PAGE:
HMRC have eventually won in the Supreme Court the UBS/Deutsche Bank cases relating to the tax avoidance schemes used in 2003 to structure bankers’ bonuses by way of the acquisition of (supposedly) forfeitable shares in special-purpose companies (“SPVs”).
The judgement (of Lord Reed) is significant in that he upholds the principle that, notwithstanding the clear literal wording of a taxing statute, it must be construed and applied purposively in the context of real-world transactions having a business or commercial purpose. So, here, whilst the banks asserted that the terms of the scheme complied with the literal wording of the Income Tax (Earnings & Pensions) Act 2003 (“the Act”), there was “nothing in the background to suggest that Parliament intended that the particular provision in point (s423, as then drafted) should apply to transactions having no connection to the real world of business, where a restrictive condition [on the shares acquired by employees] was deliberately contrived with no…purpose other than to take advantage of the exemption.”
On this basis, the shares acquired by employees were not to be regarded as “restricted” and therefore the exemption from tax on their acquisition did not apply. However, the judgement goes on to say that the conditions in question must nevertheless still be taken into account for the purposes of assessing their taxable value, “since ordinary taxation principles require the tax to be based on [their] true value”.
In the cases of both UBS and Deutsche Bank, it was held that the employees were to be taxed on the value of the shares (in the SPV) they acquired as at the time of such acquisition. The Court rejected a broader argument that the employees should be treated as having received, and been taxed on, amounts of cash (as originally so determined by the First-Tier Tribunal) : it accepted that what they received were shares, albeit not “restricted” shares. The Court of Appeal had erred in adopting a literal, not a purposive, construction of Chapter 2, Part 7 of the Act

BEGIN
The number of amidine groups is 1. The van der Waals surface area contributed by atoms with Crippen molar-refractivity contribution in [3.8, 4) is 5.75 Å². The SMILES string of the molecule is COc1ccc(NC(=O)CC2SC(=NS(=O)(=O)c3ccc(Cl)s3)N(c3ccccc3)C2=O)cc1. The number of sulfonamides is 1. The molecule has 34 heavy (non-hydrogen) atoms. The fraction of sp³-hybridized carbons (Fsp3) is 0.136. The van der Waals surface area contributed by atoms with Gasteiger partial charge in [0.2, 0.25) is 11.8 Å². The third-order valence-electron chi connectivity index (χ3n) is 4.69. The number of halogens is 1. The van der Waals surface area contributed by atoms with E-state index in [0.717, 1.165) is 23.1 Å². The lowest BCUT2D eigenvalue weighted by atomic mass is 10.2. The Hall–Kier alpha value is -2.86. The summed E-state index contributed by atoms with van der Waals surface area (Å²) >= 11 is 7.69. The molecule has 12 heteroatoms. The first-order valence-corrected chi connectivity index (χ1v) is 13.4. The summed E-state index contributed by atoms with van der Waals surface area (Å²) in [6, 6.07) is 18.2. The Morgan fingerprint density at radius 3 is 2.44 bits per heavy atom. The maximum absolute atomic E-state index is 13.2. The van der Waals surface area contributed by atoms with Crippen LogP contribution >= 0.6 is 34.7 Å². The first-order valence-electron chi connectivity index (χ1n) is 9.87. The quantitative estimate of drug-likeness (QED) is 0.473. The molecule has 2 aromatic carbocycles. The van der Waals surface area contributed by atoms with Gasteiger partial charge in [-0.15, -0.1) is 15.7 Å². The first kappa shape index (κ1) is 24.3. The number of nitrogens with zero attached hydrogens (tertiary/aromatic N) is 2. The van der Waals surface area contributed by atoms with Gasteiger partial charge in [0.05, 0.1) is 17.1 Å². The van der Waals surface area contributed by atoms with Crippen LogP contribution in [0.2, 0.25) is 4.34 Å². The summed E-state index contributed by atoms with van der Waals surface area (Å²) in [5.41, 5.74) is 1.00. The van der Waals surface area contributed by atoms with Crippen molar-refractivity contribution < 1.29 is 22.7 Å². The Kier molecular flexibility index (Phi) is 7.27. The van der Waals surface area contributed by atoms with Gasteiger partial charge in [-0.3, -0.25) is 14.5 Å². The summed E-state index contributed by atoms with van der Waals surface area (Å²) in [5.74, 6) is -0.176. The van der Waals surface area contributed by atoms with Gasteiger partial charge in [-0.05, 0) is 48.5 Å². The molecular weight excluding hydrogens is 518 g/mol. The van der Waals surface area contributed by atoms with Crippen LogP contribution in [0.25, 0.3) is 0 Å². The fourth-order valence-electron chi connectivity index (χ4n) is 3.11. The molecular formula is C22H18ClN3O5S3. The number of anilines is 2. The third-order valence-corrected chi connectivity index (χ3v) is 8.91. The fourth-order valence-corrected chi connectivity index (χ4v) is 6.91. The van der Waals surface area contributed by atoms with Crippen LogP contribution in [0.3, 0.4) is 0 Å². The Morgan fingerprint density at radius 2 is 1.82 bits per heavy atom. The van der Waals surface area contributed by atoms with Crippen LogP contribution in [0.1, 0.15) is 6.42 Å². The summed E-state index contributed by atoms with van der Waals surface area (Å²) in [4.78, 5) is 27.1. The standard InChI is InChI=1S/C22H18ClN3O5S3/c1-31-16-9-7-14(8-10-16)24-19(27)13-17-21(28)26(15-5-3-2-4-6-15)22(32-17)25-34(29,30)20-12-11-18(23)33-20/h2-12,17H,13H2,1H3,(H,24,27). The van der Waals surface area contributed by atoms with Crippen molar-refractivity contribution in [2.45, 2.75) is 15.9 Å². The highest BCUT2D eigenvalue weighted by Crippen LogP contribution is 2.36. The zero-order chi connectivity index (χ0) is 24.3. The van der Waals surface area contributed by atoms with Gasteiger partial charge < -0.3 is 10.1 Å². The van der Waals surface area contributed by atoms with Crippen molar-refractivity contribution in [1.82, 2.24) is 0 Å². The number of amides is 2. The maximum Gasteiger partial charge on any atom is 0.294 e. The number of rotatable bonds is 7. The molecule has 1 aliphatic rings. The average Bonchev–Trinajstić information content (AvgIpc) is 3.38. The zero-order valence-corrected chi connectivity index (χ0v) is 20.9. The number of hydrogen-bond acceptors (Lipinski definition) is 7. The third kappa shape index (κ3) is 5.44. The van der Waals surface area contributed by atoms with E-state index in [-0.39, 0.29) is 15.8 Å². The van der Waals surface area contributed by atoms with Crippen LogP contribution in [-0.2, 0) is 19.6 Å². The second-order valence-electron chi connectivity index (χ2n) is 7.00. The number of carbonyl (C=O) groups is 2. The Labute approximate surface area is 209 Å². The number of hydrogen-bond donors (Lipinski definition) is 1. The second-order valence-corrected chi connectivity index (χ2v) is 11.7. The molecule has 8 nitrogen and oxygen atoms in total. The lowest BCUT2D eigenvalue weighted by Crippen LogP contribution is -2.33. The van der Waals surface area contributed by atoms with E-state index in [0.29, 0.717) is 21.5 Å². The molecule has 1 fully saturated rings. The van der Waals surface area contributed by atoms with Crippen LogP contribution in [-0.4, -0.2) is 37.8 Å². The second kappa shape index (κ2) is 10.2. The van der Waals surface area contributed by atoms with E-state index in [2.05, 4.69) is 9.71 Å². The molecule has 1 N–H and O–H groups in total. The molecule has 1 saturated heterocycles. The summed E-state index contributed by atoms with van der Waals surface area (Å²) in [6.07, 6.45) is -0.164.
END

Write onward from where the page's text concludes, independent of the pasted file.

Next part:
We cannot now, it seems, take a taxing statute at its word, but must interpret and apply it having regard to the intention which should be attributed to Parliament ! Here the shares were created and issued solely for the tax avoidance scheme and the SPV undertook no activity beyond its participation in the scheme. “The encouragement of such schemes, unlike the encouragement of employee share ownership generally, or share incentive schemes in particular, would have no rational purposes….bearing in mind the general aim of income tax statutes.”
What then is the position where Parliament clearly intended to afford an exemption from tax (e.g. ‘employee shareholder shares’ or ‘share incentive plans’) but, to secure such relief, an employer company – desiring for good commercial purposes to benefit its employees by the acquisition of shares – inserts a step which, whilst it accords with the literal words of the legislation, has no business purpose other than securing the relief clearly intended by Parliament – as opposed to one which was not so intended ?
The consequences for HM Treasury will be significant as many other banks established similar tax avoidance structures at that time (the clear wording of the legislation having been amended in 2004 to prevent such abuse). HMRC will no doubt ‘breathe a sigh of relief’ as this allows them to challenge many other tax avoidance schemes based on the use of ‘restricted securities’ in SPVs with restrictions having no commercial purpose other than to avoid tax.
Pett, Franklin & Co. LLP are experts in employee share schemes, share plans and executive incentives. To find out how we can help you, call David Pett on 0121 348 7878 or email David at email@example.com.